Robbie Williams should need no introduction. He started his pop career as a sixteen year old in British mega-group Take That in 1990 and went solo in 1995. His first seven albums as Robbie Williams all went to number one in the UK. He's sold over 77m copies which makes him one of the best selling artists of all time.
Williams is a bonafide Tier 1 Artist, so of course we are excited to see how he'll promote his tour and push for ticket sales. Because we're guessing he'll sell a lot of tickets.
So we're watching.
Much to our pleasure, it's almost like his team read our blogpost Marketing Methods and followed our recommended strategy for an artist of his size. Ahh, the joys of watching professionals at work.
This is exactly what we said:
If the product doesn't need explaining, all efforts can be focused on building hype. Hype determines demand, and demand drives sales.
This is the Hollywood way. A movie is something everyone understands, but will still need to be convinced to see this movie. That's why for every blockbuster, city buses get plastered with ads, and the stars go on late night talk shows.
It's to make sure anyone who likes movies, or this particular genre of movies, or this actress will know to go see this movie at this time. They have to know about it and want to go see it.
Recommended strategy: go as loud as your budget allows.
Start with Publicity and Advertisements , follow up with Direct Marketing.
People are aware of what 'Robbie Williams Tour' means. So all efforts can be focused making sure as many people as possible know that it's happening – in the UK, in 2017.
The three key elements from this are:
- Publicity – Generates Hype
("oh my god, did you see that interview!")
- Advertisements – Establish Demand
("ah, so he'll perform in London in June")
- Direct Marketing – Closes Sales
("here's where you buy tickets, they're selling fast!")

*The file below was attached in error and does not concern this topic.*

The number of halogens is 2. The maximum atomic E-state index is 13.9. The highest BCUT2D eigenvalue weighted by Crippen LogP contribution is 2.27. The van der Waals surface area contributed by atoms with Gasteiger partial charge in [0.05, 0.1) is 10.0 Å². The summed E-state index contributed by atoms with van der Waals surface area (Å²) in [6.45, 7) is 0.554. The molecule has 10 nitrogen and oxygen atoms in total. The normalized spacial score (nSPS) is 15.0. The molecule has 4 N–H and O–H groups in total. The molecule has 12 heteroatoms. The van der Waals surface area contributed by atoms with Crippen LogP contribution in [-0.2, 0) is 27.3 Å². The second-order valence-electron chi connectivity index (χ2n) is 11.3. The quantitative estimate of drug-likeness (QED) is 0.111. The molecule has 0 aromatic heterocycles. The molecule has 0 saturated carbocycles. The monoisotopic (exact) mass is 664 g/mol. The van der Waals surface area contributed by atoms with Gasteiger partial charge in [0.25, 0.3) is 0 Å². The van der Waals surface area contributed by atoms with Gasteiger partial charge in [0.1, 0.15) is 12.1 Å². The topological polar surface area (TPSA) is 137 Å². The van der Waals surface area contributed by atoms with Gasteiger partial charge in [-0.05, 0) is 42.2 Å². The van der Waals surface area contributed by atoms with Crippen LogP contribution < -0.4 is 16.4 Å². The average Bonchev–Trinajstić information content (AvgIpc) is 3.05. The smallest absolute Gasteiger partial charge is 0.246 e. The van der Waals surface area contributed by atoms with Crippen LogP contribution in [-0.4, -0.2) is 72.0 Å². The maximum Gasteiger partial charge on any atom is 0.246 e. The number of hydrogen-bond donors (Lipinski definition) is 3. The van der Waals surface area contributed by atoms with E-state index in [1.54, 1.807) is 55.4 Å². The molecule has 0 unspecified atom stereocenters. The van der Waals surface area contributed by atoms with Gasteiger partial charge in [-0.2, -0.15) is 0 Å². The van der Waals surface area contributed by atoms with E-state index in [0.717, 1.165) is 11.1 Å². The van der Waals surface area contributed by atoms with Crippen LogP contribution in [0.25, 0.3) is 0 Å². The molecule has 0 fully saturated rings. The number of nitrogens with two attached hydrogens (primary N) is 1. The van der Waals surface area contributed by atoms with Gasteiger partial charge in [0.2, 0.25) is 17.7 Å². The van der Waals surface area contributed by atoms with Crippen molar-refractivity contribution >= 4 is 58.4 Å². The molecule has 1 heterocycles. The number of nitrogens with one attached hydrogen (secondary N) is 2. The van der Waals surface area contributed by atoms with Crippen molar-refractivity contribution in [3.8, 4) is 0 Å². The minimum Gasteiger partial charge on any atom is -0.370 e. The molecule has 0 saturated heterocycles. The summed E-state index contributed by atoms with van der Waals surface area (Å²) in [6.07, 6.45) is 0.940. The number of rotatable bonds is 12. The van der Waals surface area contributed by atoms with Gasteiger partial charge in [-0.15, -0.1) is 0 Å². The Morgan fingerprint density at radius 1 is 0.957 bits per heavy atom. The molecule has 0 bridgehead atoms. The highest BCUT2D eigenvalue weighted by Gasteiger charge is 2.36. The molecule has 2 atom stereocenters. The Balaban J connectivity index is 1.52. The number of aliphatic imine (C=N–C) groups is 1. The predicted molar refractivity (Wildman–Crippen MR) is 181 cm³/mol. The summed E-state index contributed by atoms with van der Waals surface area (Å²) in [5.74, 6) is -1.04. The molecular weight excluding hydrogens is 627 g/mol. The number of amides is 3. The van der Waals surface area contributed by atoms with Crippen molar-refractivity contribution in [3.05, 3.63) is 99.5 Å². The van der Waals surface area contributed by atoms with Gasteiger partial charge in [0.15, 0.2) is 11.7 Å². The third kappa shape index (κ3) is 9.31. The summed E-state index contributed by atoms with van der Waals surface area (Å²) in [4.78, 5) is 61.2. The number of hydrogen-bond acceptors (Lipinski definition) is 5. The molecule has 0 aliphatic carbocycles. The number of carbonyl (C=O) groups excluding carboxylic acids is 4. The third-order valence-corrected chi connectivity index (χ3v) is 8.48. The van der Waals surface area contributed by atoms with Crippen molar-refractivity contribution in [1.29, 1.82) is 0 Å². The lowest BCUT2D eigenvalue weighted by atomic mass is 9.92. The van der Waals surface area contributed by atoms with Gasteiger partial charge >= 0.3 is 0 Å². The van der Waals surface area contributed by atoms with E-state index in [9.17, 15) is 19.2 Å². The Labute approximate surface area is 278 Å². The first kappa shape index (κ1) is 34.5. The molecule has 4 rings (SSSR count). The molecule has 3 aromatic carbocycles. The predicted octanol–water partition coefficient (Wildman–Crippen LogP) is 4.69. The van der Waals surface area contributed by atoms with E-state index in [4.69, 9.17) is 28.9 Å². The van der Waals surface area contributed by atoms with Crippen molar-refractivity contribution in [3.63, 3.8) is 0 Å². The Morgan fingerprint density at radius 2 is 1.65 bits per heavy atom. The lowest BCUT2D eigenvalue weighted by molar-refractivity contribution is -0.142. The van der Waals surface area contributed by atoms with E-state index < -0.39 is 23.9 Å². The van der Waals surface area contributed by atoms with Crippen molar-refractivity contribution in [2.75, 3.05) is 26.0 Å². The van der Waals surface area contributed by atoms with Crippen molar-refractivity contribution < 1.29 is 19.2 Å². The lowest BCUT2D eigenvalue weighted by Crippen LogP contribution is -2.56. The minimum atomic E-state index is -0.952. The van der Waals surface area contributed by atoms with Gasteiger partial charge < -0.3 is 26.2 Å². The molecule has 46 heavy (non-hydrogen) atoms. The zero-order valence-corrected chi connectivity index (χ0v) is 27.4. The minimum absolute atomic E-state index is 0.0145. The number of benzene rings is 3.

What Robbie Did
Step 1: Publicity
Robbie Williams told a story so private in an interview on the Graham Norton Show, that the BBC couldn't possibly include it in the show's reruns and in the online version.
But don't worry, the story didn't get banned until everyone had heard it. If you put "Robbie Williams Graham Norton" into YouTube, take your pick at which version to watch.
Instead of telling the story again, we'll just paint a word-picture of it's contents with gifs of Anna Kendrick's (who was also a guest on the show) reaction to the shocker!.
Step 2: Advertisements
It's good to have the ad campaign running parallel to all this media attention. It connects the dots in people's mind. When they watch the clip again, they might think to themselves "hang on, isn't he touring now?".
On account of us living an ad-free lifestyle, we had to conduct a super scientific study on Twitter to see if anyone had seen ads for the Robbie Williams Tour in the UK. Of course they had.
Step 3: Direct Marketing
'Publicity' and 'Advertisements' don't really need explaining, but if you need a refresher – here's the post where we explain it. 'Direct Marketing' is not as obvious.
So to clarify, Direct Marketing is when a product is put directly in front of one person, and that one person is asked: "Do you want to buy this product (ticket) at this price, now?". How do you ask lots and lots of people, one on one, to buy something? With email.
So you can imagine our delight, when yesterday morning – yours truly woke up to this email.
An email from Gigantic Tickets telling me, and presumably everybody else on their email list, that indeed – today's the day to buy tickets.
While the exact numbers haven't been announced yet – it's safe to say that management teams don't add more shows on the day tickets go on public sale unless tickets are selling well.
So we're guessing it's selling pretty well.